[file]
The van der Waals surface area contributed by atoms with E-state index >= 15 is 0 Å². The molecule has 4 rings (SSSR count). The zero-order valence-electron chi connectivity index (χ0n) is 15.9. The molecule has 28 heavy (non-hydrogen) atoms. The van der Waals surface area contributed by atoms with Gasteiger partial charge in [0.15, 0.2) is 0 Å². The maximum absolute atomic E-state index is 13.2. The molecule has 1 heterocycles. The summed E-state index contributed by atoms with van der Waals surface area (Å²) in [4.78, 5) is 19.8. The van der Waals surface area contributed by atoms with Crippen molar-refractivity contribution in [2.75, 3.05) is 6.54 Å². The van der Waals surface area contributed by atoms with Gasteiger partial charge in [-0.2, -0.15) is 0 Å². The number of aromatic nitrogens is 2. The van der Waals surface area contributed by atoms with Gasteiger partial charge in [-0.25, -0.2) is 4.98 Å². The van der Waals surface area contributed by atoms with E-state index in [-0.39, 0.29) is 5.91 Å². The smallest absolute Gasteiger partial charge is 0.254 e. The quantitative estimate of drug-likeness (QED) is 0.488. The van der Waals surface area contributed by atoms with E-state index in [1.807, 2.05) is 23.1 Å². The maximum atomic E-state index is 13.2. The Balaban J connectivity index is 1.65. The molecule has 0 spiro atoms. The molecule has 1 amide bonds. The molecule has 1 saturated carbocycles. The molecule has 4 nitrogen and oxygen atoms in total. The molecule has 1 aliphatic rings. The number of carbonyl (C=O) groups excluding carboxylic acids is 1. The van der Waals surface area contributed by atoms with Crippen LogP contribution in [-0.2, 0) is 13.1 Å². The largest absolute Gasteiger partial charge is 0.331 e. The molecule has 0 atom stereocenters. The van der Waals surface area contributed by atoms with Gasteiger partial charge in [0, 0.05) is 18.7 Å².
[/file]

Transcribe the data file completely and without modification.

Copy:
The van der Waals surface area contributed by atoms with E-state index >= 15 is 0 Å². The molecule has 4 rings (SSSR count). The zero-order valence-electron chi connectivity index (χ0n) is 15.9. The molecule has 28 heavy (non-hydrogen) atoms. The van der Waals surface area contributed by atoms with Gasteiger partial charge in [0.15, 0.2) is 0 Å². The maximum absolute atomic E-state index is 13.2. The molecule has 1 heterocycles. The summed E-state index contributed by atoms with van der Waals surface area (Å²) in [4.78, 5) is 19.8. The van der Waals surface area contributed by atoms with Crippen molar-refractivity contribution in [2.75, 3.05) is 6.54 Å². The van der Waals surface area contributed by atoms with Gasteiger partial charge in [-0.2, -0.15) is 0 Å². The number of aromatic nitrogens is 2. The van der Waals surface area contributed by atoms with Gasteiger partial charge in [-0.25, -0.2) is 4.98 Å². The van der Waals surface area contributed by atoms with E-state index in [-0.39, 0.29) is 5.91 Å². The smallest absolute Gasteiger partial charge is 0.254 e. The quantitative estimate of drug-likeness (QED) is 0.488. The van der Waals surface area contributed by atoms with E-state index in [1.807, 2.05) is 23.1 Å². The maximum atomic E-state index is 13.2. The Balaban J connectivity index is 1.65. The molecule has 0 spiro atoms. The molecule has 1 amide bonds. The molecule has 1 saturated carbocycles. The molecule has 4 nitrogen and oxygen atoms in total. The molecule has 1 aliphatic rings. The number of carbonyl (C=O) groups excluding carboxylic acids is 1. The van der Waals surface area contributed by atoms with Crippen LogP contribution in [-0.2, 0) is 13.1 Å². The largest absolute Gasteiger partial charge is 0.331 e. The molecule has 0 atom stereocenters. The van der Waals surface area contributed by atoms with Gasteiger partial charge in [0, 0.05) is 18.7 Å².